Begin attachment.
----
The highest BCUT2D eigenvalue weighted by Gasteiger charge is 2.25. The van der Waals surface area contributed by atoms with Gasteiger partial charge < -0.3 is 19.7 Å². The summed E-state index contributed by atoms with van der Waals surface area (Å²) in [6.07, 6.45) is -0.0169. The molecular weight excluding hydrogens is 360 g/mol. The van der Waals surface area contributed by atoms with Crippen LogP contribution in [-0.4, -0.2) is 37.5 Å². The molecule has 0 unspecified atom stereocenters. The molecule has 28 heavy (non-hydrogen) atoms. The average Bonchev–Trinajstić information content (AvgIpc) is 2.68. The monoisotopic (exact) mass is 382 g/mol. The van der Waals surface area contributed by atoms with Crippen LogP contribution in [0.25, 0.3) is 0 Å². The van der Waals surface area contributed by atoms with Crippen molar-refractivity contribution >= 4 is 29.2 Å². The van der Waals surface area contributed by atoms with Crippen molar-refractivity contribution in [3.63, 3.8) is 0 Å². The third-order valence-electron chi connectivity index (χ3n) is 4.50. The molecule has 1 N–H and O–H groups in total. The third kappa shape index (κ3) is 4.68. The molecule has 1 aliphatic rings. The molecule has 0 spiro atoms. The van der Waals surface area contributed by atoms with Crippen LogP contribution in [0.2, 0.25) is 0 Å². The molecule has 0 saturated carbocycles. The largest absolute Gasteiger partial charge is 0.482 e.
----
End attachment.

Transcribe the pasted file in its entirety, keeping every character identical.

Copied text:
The highest BCUT2D eigenvalue weighted by Gasteiger charge is 2.25. The van der Waals surface area contributed by atoms with Gasteiger partial charge < -0.3 is 19.7 Å². The summed E-state index contributed by atoms with van der Waals surface area (Å²) in [6.07, 6.45) is -0.0169. The molecular weight excluding hydrogens is 360 g/mol. The van der Waals surface area contributed by atoms with Crippen LogP contribution in [-0.4, -0.2) is 37.5 Å². The molecule has 0 unspecified atom stereocenters. The molecule has 28 heavy (non-hydrogen) atoms. The average Bonchev–Trinajstić information content (AvgIpc) is 2.68. The monoisotopic (exact) mass is 382 g/mol. The van der Waals surface area contributed by atoms with Crippen LogP contribution in [0.25, 0.3) is 0 Å². The van der Waals surface area contributed by atoms with Crippen molar-refractivity contribution >= 4 is 29.2 Å². The van der Waals surface area contributed by atoms with Crippen molar-refractivity contribution in [3.63, 3.8) is 0 Å². The third-order valence-electron chi connectivity index (χ3n) is 4.50. The molecule has 1 N–H and O–H groups in total. The third kappa shape index (κ3) is 4.68. The molecule has 1 aliphatic rings. The molecule has 0 spiro atoms. The van der Waals surface area contributed by atoms with Crippen LogP contribution in [0.2, 0.25) is 0 Å². The molecule has 0 saturated carbocycles. The largest absolute Gasteiger partial charge is 0.482 e.